Author Lori Brown (right) at the NEW Executive Institute 2017 in Amsterdam.
This spring, I had the privilege of attending a week-long leadership development experience with 16 amazing and talented women, part of my organization’s participation in the NEW Executive Institute.
In its second year, the NEW Executive Institute is designed to help emerging senior leaders better understand the success factors necessary to advance their careers. We learn to embrace our strengths and more effectively navigate our organizations to attain the next level of leadership. The end goal — transforming our workplace.
In our industry, women enter the workplace at relatively the same rate as men, yet only 3 to 5 percent make it to the C-suite. NEW Executive Institute is designed to help close the gap.
At the NEW Executive Institute, we learned the most significant career derailers are:
- Problems with relationships
- Difficulty changing or adapting (what got you here, won’t get you there)
- Having too narrow a functional orientation
- Failure to manage one’s career
- Not effectively taking risks
Do any of these apply to you? I’d be lying if I said “No.”
Many women are more cautious about taking on that next assignment, wanting to ensure we are 100-percent ready first. Senior leaders don’t always provide the feedback we need to be successful (and we aren’t asking for that feedback, either). It’s so important to establish strategic networks to get accurate and helpful feedback.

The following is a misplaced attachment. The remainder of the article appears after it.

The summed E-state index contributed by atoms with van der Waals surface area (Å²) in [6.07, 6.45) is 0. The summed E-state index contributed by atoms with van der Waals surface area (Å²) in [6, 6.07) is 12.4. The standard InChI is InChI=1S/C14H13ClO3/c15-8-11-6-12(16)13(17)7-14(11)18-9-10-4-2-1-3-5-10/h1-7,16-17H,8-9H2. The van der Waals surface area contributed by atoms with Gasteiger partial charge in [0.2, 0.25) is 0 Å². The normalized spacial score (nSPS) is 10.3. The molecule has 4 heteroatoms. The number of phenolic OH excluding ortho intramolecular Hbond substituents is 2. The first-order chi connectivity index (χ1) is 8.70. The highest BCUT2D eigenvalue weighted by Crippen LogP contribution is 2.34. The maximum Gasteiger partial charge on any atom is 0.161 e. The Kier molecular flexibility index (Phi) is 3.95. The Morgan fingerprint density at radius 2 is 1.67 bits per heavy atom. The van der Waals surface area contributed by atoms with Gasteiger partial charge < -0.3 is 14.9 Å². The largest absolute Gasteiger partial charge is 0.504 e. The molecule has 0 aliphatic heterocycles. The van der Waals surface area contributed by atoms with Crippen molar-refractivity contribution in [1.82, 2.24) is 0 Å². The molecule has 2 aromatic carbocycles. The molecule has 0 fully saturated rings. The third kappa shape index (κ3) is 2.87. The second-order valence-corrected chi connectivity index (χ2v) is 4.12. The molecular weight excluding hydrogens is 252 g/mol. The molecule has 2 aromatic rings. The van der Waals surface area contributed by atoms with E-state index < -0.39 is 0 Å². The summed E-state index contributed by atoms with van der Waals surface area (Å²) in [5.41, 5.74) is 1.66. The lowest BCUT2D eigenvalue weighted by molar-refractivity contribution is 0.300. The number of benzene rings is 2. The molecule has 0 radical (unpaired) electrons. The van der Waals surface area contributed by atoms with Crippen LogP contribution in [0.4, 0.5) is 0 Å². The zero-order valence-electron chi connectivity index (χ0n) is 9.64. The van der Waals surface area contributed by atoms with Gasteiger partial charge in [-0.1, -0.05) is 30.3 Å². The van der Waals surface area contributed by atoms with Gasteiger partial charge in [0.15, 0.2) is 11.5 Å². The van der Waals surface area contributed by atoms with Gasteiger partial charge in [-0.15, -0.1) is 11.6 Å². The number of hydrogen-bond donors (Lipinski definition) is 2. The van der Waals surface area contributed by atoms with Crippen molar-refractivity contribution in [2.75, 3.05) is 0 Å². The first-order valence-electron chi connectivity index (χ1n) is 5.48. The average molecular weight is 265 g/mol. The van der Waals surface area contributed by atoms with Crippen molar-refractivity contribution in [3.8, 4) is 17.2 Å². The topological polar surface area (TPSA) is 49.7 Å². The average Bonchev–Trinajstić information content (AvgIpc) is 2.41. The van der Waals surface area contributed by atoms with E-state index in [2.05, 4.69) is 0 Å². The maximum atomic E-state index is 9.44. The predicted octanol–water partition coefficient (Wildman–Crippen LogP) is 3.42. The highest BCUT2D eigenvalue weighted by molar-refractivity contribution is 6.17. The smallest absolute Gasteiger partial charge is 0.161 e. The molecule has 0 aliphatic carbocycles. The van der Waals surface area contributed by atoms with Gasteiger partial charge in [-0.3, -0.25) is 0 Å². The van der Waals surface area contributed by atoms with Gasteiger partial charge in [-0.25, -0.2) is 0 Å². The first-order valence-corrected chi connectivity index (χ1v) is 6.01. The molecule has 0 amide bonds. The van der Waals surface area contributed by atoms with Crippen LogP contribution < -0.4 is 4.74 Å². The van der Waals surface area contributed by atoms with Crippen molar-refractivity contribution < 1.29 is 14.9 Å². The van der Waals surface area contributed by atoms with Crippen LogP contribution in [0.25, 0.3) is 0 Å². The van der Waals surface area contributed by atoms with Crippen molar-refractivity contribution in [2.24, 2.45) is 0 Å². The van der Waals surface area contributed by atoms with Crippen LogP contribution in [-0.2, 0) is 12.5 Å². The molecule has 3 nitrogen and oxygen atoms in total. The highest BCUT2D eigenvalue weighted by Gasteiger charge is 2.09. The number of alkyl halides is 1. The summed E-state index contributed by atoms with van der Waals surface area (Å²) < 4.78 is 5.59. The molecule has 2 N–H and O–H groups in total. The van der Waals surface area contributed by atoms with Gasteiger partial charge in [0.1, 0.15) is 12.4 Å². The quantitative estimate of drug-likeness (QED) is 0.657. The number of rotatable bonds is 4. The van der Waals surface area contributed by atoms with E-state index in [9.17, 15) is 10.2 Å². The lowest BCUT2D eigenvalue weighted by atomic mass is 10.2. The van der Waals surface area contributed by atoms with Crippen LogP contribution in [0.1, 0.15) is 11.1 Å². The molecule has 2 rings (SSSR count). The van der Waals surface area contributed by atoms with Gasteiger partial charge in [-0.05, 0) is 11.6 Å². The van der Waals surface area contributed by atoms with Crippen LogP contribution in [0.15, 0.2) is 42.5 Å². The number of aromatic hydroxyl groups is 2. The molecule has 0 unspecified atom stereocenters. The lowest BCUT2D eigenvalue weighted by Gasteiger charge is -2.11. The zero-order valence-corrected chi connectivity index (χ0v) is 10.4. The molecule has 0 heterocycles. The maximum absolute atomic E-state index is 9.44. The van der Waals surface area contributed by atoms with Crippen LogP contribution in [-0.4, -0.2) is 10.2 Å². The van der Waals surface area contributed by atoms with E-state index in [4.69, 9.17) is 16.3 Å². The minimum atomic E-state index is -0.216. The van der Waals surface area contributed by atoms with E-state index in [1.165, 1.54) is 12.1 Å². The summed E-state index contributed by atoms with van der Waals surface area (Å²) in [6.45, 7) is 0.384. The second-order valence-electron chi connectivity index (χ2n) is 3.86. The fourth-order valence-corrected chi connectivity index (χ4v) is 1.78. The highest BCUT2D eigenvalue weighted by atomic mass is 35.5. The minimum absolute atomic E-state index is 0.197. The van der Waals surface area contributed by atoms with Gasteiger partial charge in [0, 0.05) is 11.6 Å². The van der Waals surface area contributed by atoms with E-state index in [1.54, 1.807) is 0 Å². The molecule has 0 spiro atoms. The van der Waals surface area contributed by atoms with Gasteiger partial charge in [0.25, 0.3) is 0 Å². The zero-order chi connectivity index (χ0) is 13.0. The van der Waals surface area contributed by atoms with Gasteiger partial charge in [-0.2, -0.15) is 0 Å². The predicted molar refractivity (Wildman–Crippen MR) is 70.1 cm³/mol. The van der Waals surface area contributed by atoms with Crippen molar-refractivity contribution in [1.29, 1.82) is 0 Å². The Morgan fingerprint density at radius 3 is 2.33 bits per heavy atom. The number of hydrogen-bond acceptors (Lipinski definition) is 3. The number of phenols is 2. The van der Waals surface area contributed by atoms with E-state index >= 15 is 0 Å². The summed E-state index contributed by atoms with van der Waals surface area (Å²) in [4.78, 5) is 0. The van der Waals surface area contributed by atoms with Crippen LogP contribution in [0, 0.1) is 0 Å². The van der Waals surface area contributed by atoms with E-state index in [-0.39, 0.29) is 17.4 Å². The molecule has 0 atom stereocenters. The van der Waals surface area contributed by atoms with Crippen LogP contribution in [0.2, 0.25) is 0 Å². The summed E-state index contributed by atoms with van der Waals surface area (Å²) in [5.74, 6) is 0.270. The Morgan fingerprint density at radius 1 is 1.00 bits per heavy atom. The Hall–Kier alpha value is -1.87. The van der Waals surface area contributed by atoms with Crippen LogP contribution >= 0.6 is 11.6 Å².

Studies show that “women at the top” have these attributes:
- A healthy relationship with ambition
- Alignment of intellect and emotion
- Ability and willingness to manage emotions
- Comfort in ambiguity
- Loyalty to the organization and key people
- Are intentional in owning their career development
Halfway through the NEW Executive Institute course, I’ve already learned three valuable lessons:
How the world sees me and how to embrace my strengths.
During the first on-site meeting, our group wrote our “anthem” — two words that best articulate our leadership strengths. I am an Authentic Team-Builder. While I have opportunity areas that I’m working to strengthen, it’s great to own who I am and build from that solid foundation — and to surround myself with people whose strengths complement mine.
I often neglect to build my image internally.
Using the Performance, Image and Exposure framework, I realize I’ve been assuming my performance will build my image, but that’s not always the case. Working to get the right exposure for a challenging assignment can really stretch my thinking and build muscle for future roles. Generally speaking, men are much better at the “I” and “E” of PIE than women.
Being part of a community is powerful.
The very best part of this week was being part of the new community of 17 executive women who share similar stories, with diverse strengths. I agree with Alicia West, vice president of regional sales for Altria, who summed up the week this way, “I have learned to not let the fear of who I am get in the way of who I can be. Therefore, I will openly embrace my flaws and truly commit to being my best self.” Perfectly stated, Alicia!
As Ayn Rand once said, “The question isn’t who’s going to let (us); it’s who’s going to stop (us).”
Views expressed in blogs, posts and user comments are those of the authors and do not necessarily reflect the opinions of the Network of Executive Women or its Officers, Board members and corporate partners.